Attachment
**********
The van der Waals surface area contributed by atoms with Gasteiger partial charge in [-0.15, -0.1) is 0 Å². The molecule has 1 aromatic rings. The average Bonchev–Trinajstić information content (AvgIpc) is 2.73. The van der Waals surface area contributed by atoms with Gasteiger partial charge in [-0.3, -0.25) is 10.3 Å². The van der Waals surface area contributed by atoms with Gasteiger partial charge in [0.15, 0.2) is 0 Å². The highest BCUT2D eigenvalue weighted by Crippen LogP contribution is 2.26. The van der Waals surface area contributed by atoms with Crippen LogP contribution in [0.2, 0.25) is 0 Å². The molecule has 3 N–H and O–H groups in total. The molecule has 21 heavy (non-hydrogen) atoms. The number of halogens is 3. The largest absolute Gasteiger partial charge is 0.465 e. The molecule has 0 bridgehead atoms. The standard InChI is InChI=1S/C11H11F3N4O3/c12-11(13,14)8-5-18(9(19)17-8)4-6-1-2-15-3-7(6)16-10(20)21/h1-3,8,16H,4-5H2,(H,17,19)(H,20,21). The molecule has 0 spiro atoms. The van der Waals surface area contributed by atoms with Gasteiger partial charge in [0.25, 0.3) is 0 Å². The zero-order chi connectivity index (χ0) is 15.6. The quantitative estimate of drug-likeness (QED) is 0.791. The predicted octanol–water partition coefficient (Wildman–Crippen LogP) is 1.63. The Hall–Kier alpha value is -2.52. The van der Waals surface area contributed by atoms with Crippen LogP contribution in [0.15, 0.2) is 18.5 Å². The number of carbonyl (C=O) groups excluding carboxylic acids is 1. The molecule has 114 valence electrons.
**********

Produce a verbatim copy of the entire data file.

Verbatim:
The van der Waals surface area contributed by atoms with Gasteiger partial charge in [-0.15, -0.1) is 0 Å². The molecule has 1 aromatic rings. The average Bonchev–Trinajstić information content (AvgIpc) is 2.73. The van der Waals surface area contributed by atoms with Gasteiger partial charge in [-0.3, -0.25) is 10.3 Å². The van der Waals surface area contributed by atoms with Gasteiger partial charge in [0.15, 0.2) is 0 Å². The highest BCUT2D eigenvalue weighted by Crippen LogP contribution is 2.26. The van der Waals surface area contributed by atoms with Crippen LogP contribution in [0.2, 0.25) is 0 Å². The molecule has 3 N–H and O–H groups in total. The molecule has 21 heavy (non-hydrogen) atoms. The number of halogens is 3. The largest absolute Gasteiger partial charge is 0.465 e. The molecule has 0 bridgehead atoms. The standard InChI is InChI=1S/C11H11F3N4O3/c12-11(13,14)8-5-18(9(19)17-8)4-6-1-2-15-3-7(6)16-10(20)21/h1-3,8,16H,4-5H2,(H,17,19)(H,20,21). The molecule has 0 spiro atoms. The van der Waals surface area contributed by atoms with Gasteiger partial charge in [0.25, 0.3) is 0 Å². The zero-order chi connectivity index (χ0) is 15.6. The quantitative estimate of drug-likeness (QED) is 0.791. The predicted octanol–water partition coefficient (Wildman–Crippen LogP) is 1.63. The Hall–Kier alpha value is -2.52. The van der Waals surface area contributed by atoms with Crippen LogP contribution in [0.15, 0.2) is 18.5 Å². The number of carbonyl (C=O) groups excluding carboxylic acids is 1. The molecule has 114 valence electrons.